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Jennifer Lopez Keeps Plugging

PARIS — Add another talent to Jennifer Lopez’s already formidable résumé: model.<br><br>That’s how Marc Jacobs describes the star of the fall 2003 advertising campaign for Louis Vuitton, which wrapped up shooting here last...

PARIS — Add another talent to Jennifer Lopez’s already formidable résumé: model.

That’s how Marc Jacobs describes the star of the fall 2003 advertising campaign for Louis Vuitton, which wrapped up shooting here last week and is slated to premiere in August magazines.

“I can’t tell you how much she gave to this shoot. It was like ‘Showtime,’” Jacobs said Wednesday. “She became this supermodel. She was unbelievable.”

And Jacobs can’t believe his good fortune. When brainstorming with his team about the next campaign, the Vuitton creative director said he wanted to continue his theme of collaborating with artists, having just finished a successful one for spring accessories with Japanese artist Takashi Murakami.

“I thought it would be great to collaborate with an artist of a different sort, a pop figure,” Jacobs said. “I said I wanted to use Jennifer Lopez. I just love her. That’s cutting through all of it. There’s her glamour. I love the way she moves, the way she dances. I love her songs. There’s something about her relationship with Ben [Affleck]. She’s got this star quality that I find extremely hard to resist.

“But then we all sat around and said, ‘That’ll never happen. She has her own perfume, she has her own clothing line. She’ll never do it.’”

Enter Antoine Arnault, the son of LVMH Moët Hennessy Louis Vuitton chairman Bernard Arnault, who recently joined Vuitton’s communications team and had worked on the popular spring campaign, starring model Eva Herzigova. Jacobs said the young Arnault contacted her manager and Lopez accepted. Her fee was not disclosed.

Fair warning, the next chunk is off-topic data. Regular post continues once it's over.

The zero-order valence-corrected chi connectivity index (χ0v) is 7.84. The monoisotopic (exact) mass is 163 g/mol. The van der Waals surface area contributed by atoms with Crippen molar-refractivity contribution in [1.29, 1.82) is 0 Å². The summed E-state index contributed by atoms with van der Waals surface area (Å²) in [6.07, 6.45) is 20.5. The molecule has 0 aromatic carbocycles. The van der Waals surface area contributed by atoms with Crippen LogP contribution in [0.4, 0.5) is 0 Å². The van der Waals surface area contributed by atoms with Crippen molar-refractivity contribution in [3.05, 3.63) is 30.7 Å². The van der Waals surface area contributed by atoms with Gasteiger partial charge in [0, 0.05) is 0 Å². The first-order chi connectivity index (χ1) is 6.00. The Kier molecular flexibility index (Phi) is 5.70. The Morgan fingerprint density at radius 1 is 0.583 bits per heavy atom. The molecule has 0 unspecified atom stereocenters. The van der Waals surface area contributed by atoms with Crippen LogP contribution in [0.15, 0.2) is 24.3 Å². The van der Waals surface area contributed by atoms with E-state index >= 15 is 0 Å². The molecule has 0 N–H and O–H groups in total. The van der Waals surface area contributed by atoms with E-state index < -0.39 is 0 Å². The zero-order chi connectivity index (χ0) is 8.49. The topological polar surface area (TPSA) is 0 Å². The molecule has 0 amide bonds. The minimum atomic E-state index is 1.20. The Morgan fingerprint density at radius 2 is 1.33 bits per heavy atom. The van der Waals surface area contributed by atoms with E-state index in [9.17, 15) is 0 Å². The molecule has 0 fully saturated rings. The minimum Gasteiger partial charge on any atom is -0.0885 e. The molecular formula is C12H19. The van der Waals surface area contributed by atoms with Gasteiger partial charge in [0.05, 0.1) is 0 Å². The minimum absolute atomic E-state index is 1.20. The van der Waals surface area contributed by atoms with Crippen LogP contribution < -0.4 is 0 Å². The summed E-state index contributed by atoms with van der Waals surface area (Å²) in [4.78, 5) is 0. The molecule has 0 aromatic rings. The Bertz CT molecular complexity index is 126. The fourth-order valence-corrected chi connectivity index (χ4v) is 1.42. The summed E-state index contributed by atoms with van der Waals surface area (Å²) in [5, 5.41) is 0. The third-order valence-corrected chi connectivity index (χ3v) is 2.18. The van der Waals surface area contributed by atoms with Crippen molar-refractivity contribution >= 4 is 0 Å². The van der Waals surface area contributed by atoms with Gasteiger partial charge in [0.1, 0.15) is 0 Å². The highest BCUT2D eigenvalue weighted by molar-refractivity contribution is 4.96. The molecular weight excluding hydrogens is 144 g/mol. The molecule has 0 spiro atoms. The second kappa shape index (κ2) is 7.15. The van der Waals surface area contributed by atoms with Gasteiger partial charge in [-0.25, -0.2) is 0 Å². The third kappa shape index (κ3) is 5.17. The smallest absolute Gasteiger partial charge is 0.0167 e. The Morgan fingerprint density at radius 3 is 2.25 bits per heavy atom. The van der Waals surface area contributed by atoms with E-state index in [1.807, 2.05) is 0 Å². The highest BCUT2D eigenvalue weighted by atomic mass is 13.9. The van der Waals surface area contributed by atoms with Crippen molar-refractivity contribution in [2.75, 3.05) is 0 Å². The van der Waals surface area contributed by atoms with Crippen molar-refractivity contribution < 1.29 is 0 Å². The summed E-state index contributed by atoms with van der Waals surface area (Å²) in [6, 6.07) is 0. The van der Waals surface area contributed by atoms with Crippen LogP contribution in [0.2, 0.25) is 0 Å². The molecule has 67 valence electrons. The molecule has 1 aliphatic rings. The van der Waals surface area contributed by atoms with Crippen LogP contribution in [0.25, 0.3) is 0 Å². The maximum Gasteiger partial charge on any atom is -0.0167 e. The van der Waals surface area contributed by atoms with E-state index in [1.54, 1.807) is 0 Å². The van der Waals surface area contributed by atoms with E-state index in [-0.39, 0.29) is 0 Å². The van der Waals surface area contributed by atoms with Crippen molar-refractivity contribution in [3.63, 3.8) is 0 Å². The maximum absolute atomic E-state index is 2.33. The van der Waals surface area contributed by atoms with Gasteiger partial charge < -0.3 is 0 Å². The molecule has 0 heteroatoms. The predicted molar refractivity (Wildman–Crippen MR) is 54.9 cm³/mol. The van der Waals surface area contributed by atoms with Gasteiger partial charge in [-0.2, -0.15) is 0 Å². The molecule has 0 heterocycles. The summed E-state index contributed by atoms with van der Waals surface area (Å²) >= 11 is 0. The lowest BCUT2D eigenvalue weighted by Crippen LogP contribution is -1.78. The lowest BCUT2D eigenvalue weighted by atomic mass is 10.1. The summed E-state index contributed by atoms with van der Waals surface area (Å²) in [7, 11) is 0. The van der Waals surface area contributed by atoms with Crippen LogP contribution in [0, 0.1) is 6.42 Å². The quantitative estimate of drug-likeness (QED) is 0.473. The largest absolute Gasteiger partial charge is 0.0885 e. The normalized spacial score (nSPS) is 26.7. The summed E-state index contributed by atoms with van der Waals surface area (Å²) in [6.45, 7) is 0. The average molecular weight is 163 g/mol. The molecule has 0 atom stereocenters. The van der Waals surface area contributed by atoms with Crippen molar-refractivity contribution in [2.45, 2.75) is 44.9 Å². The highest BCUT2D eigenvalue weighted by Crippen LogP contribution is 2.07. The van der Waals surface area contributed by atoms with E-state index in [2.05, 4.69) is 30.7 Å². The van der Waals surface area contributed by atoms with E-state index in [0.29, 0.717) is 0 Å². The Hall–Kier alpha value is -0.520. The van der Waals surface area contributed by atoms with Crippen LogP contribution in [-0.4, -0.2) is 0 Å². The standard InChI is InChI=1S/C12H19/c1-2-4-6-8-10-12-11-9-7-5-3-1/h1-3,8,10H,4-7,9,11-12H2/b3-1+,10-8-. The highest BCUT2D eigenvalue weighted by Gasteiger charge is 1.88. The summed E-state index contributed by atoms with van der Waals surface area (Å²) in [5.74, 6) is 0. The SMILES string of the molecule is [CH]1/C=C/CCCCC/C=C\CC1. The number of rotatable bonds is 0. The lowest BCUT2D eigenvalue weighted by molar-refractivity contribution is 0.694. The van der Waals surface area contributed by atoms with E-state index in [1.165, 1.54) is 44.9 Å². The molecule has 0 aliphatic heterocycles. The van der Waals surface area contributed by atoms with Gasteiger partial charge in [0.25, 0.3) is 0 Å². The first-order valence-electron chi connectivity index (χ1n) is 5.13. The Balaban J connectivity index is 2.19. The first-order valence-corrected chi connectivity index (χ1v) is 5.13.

Jacobs said he had no reservations about the fact that Lopez has other fashion entanglements, and added that he felt it important to push the boundaries at Vuitton, which must remain true to its iconic status, while speaking to new generations.

“I don’t think it’s competition. She doesn’t do French luxury goods,” Jacobs said. “And it wasn’t a celebrity endorsement because that we don’t need. It was really about her playing a part. She looks extremely stylish and sophisticated, and not the way she looks in her perfume ads or in ‘Maid in Manhattan’ or in any of her other movies, past or present. She looks like an incredibly striking fashion model.”

While some spied Sixties references on the Vuitton runway, Jacobs said the campaign, shot by Mert Alas and Marcus Pigott, has no retro references and casts the collection in a totally new light.

The pictures are still being retouched and edited and won’t be approved for several weeks, but Jacobs described them as “sexy, powerful and very graphic. They’re just strong, iconic images.”

Affleck appeared on the set several times during the four-day shoot, but not in front of the camera. The campaign also features two male models and showcases the range of Vuitton products, from ready-to-wear and bags to shoes and men’s wear.

But the spotlight belonged to Lopez.

“There was a really great vibe on the set,” Jacobs said. “There was music, of course, and she sang to songs she knew. It was the most fun I’ve ever had on a shoot.”